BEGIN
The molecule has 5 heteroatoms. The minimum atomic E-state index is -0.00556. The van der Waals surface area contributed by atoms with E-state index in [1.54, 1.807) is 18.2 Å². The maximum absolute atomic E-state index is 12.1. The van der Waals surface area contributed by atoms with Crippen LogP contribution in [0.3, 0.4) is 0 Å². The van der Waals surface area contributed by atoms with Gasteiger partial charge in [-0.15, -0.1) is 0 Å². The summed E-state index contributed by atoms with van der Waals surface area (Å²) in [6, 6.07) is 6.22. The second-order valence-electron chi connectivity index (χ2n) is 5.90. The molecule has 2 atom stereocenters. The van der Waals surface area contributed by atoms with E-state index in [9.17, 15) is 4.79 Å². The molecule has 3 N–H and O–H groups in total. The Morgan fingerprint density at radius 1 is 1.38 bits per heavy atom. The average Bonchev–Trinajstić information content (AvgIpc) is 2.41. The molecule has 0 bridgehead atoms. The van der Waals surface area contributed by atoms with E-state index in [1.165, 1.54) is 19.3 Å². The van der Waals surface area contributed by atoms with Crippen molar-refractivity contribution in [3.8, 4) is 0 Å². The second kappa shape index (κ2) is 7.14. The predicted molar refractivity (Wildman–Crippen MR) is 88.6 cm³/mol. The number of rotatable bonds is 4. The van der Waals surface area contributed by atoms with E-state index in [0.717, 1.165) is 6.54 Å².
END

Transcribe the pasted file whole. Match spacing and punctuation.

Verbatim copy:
The molecule has 5 heteroatoms. The minimum atomic E-state index is -0.00556. The van der Waals surface area contributed by atoms with E-state index in [1.54, 1.807) is 18.2 Å². The maximum absolute atomic E-state index is 12.1. The van der Waals surface area contributed by atoms with Crippen LogP contribution in [0.3, 0.4) is 0 Å². The van der Waals surface area contributed by atoms with Gasteiger partial charge in [-0.15, -0.1) is 0 Å². The summed E-state index contributed by atoms with van der Waals surface area (Å²) in [6, 6.07) is 6.22. The second-order valence-electron chi connectivity index (χ2n) is 5.90. The molecule has 2 atom stereocenters. The van der Waals surface area contributed by atoms with E-state index in [9.17, 15) is 4.79 Å². The molecule has 3 N–H and O–H groups in total. The Morgan fingerprint density at radius 1 is 1.38 bits per heavy atom. The average Bonchev–Trinajstić information content (AvgIpc) is 2.41. The molecule has 0 bridgehead atoms. The van der Waals surface area contributed by atoms with E-state index in [1.165, 1.54) is 19.3 Å². The van der Waals surface area contributed by atoms with Crippen molar-refractivity contribution in [3.8, 4) is 0 Å². The second kappa shape index (κ2) is 7.14. The predicted molar refractivity (Wildman–Crippen MR) is 88.6 cm³/mol. The number of rotatable bonds is 4. The van der Waals surface area contributed by atoms with E-state index in [0.717, 1.165) is 6.54 Å².